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A Guide to the collection at the Indiana University Archives
Finding aid prepared by Carrie Schwier
Indiana University Office of University Archives and Records Management
1320 East Tenth Street
Herman B Wells Library E460
Bloomington, IN 47405-7000
Michaelmas, William Henry Tecumseh.
.6 cubic feet (2 boxes)
Materials are in English.
Graduating from Indiana University in 1921, Lawrence Wheeler went on to become a noted journalist, fund-raiser and the first Executive Director of the Indiana University Foundation. This collection consists entirely of the published articles and manuscripts from Wheeler’s column “Indiana, Our Indiana” which was published in the Bloomington Star-Courier.
Collection is open for research. Advance notice is required.
Born in Princeton, Indiana on November 25, 1898 Lawrence Wheeler was described as probably the “quintessential Hoosier.” Entering Indiana University in 1916, he quickly became one of the leaders of the student body as a member of Alpha Tau Omega, Scabbard and Blade, Sigma Delta Chi and as the writer of a widely popular column in the Indiana Daily Student under the pseudonym Ecne R. Wall. With the outbreak of the First World War, he joined the United States Army and served in the American Expeditionary Forces with Base Hospital 131. Following the end of the war, he returned to Indiana University to complete his Bachelor of Arts degree in Economics in 1921, and in 1922 he married fellow IU alum Ruth White. Together they had two children: Lawrence Wheeler, Jr. and Jane Wheeler.
Following his graduation from the University, Wheeler joined the editorial staff of The Indianapolis Star, and shortly thereafter he moved to a career in fund-raising for a variety of colleges, churches, hospitals and other public institutions. At the request of IU President Herman B Wells in 1944, Wheeler returned to his alma mater to become the first Executive Director of the Indiana University Foundation. As the Foundation Director, Wheeler established the Ernie Pyle Memorial Fund, the Wendell Willkie Scholarship Fund, and the Lieber Memorial Fund among others, and was instrumental in securing several valuable collections for the University Library.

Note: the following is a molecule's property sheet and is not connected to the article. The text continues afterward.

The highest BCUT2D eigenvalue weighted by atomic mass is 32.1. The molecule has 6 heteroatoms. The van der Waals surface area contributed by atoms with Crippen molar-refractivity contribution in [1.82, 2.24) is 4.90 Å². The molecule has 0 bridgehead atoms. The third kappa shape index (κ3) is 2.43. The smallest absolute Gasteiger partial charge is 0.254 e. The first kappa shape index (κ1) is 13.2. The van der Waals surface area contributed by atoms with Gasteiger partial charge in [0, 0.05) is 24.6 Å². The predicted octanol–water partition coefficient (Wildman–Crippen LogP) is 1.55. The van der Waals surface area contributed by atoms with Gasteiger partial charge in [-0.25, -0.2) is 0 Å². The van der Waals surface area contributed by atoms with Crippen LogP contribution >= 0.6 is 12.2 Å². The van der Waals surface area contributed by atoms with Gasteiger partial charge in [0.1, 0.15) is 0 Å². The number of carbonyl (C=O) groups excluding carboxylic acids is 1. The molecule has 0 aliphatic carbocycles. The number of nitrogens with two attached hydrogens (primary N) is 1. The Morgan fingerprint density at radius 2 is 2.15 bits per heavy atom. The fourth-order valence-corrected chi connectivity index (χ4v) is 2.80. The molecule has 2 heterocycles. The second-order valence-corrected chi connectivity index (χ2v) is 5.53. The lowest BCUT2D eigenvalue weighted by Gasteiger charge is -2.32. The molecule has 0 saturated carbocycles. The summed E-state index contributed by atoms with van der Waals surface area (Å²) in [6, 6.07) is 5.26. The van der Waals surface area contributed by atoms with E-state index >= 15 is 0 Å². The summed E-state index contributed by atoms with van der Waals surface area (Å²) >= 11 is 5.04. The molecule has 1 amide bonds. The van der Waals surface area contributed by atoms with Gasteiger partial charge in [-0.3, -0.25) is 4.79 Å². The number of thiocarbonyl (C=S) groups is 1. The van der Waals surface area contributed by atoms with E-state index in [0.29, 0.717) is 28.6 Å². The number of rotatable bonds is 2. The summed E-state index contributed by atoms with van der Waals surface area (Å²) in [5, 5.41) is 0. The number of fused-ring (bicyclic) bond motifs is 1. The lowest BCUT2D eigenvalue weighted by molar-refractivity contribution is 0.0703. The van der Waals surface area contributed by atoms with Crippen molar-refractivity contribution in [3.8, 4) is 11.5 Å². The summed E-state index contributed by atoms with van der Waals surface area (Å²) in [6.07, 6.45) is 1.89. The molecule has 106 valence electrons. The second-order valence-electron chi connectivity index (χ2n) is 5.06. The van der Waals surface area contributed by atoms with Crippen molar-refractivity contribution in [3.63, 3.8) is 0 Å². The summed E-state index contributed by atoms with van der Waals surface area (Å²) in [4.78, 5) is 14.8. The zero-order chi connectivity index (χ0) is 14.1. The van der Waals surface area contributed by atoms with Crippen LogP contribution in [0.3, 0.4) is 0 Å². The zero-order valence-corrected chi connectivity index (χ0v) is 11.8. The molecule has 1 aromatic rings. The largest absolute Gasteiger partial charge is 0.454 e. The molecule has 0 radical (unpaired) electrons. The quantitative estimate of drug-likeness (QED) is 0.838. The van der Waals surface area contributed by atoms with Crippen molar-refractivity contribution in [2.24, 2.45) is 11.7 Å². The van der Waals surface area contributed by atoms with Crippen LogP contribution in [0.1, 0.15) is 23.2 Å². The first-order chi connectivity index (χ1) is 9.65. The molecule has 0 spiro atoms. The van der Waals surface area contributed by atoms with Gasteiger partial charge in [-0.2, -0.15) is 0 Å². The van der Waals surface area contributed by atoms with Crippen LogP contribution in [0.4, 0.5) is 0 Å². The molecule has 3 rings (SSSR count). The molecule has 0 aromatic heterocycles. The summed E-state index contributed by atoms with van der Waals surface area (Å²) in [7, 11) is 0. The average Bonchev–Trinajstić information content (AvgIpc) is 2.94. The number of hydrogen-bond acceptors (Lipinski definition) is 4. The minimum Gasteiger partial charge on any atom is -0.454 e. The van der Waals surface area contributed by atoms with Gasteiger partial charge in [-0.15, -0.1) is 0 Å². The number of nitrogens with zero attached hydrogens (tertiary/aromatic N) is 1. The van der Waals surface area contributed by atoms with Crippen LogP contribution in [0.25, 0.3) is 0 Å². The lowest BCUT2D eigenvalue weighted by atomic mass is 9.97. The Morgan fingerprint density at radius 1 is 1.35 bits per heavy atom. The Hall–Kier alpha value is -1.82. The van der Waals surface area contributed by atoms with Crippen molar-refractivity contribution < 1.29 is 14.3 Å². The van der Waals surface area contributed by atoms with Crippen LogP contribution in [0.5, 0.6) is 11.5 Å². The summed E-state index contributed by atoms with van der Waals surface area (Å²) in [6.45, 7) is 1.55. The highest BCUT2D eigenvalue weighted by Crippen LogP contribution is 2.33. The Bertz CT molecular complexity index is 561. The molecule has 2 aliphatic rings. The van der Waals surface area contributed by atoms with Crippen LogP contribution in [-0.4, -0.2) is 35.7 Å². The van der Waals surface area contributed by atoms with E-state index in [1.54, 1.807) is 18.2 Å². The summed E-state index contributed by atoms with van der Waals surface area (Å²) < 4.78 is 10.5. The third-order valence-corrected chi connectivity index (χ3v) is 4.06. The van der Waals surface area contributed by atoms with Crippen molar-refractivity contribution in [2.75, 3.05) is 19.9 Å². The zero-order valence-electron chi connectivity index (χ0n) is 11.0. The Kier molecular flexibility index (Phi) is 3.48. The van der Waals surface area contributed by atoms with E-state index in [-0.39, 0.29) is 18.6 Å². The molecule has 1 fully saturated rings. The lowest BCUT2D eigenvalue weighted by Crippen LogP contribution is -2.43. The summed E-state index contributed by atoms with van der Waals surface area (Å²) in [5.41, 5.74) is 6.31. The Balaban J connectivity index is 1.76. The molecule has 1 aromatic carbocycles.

Following a series of health problems, in 1949 he resigned his position at the Foundation to become Director of Communications and Professor of Journalism, which included teaching courses in public relations. During this period he continued his journalistic career, authoring the regular column “Indiana, Our Indiana” for the Bloomington Star-Courier under the name William Henry Tecumseh Michaelmas and composing comedic letters of congratulation to a wide variety of individuals both public and private under the name Oscar B Burlap, an imaginary IU alumnus and owner of the Burlap Turnbuckle Manufacturing Company. Wheeler passed away at the age of 53 on November 9, 1952.
The collection is organized into one series: the Bloomington Star-Courier, “Indiana, our Indiana” column records.
The collection is comprised entirely of one series: the Bloomington Star-Courier, “Indiana, Our Indiana” column files (1944-1952). Included are both the published and manuscript versions of Lawrence Wheeler’s regular column under the pseudonym William Henry Tecumseh Michaelmas, which ran in the weekly Bloomington newspaper from the early 1940s to the early 1950s. Wheeler’s often tongue-and-check prose covers the entire spectrum of Indiana University current events and history, often capturing the unique “flavor” of the campus in that era.
Articles highlight athletic rivalries; the accomplishments of distinguished faculty such as folklorist Stith Thompson, Nobel prize winner Dr. Hermann Muller, and Rolla Harger, inventor of the “Drunkometer”, the predecessor to breathalyzer; campus events such as notable art exhibitions, performances by the Jordan River Revue and the proposed change of Jordan Field – the first athletic field on campus – into a parking lot and motor pool facility. Other columns highlight the activities of student groups such as the Board of Aeons and Sigma Chi fraternity; campus issues such as the massive increases in student enrollment following WWII, student employment and housing, and the use of the university library. Other articles simply highlight the often amusing little stories associated with university campus life, such as the best winter sledding locations in Bloomington and anecdotes such as the one in which President Wells - while serving as the special dinner guest at Sigma Alpha Epsilon house – took a phone message in the house phone booth from the girlfriend of one of his hosts who reacted with a “bright crimson blush.”
The following terms have been used to index the description of this collection in IUCAT, the IU Libraries' online catalog. Materials about related topics, persons or places can be found by searching the catalog using these terms.
Related photographs may be available in the University Archives Photographs Database
Completed in 2011.